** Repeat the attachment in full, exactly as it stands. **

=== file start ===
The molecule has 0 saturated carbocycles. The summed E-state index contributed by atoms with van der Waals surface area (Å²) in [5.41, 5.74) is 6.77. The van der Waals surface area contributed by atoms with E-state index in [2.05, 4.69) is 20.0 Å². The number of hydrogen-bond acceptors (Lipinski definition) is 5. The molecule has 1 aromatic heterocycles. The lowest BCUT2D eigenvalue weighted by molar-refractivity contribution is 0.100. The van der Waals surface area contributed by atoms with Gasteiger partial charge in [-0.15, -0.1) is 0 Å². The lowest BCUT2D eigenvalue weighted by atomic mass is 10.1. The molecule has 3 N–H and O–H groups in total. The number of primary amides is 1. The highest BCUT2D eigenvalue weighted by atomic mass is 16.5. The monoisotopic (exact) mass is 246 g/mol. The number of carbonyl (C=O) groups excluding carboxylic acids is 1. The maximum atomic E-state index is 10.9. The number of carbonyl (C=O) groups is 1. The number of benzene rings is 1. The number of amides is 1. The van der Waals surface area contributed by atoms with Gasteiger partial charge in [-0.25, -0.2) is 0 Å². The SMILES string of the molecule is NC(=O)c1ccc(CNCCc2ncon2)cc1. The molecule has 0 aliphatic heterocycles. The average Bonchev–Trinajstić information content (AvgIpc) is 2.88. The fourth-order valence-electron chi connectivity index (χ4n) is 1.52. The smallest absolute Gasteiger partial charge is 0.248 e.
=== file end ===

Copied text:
The molecule has 0 saturated carbocycles. The summed E-state index contributed by atoms with van der Waals surface area (Å²) in [5.41, 5.74) is 6.77. The van der Waals surface area contributed by atoms with E-state index in [2.05, 4.69) is 20.0 Å². The number of hydrogen-bond acceptors (Lipinski definition) is 5. The molecule has 1 aromatic heterocycles. The lowest BCUT2D eigenvalue weighted by molar-refractivity contribution is 0.100. The van der Waals surface area contributed by atoms with Gasteiger partial charge in [-0.15, -0.1) is 0 Å². The lowest BCUT2D eigenvalue weighted by atomic mass is 10.1. The molecule has 3 N–H and O–H groups in total. The number of primary amides is 1. The highest BCUT2D eigenvalue weighted by atomic mass is 16.5. The monoisotopic (exact) mass is 246 g/mol. The number of carbonyl (C=O) groups excluding carboxylic acids is 1. The maximum atomic E-state index is 10.9. The number of carbonyl (C=O) groups is 1. The number of benzene rings is 1. The number of amides is 1. The van der Waals surface area contributed by atoms with Gasteiger partial charge in [-0.25, -0.2) is 0 Å². The SMILES string of the molecule is NC(=O)c1ccc(CNCCc2ncon2)cc1. The molecule has 0 aliphatic heterocycles. The average Bonchev–Trinajstić information content (AvgIpc) is 2.88. The fourth-order valence-electron chi connectivity index (χ4n) is 1.52. The smallest absolute Gasteiger partial charge is 0.248 e.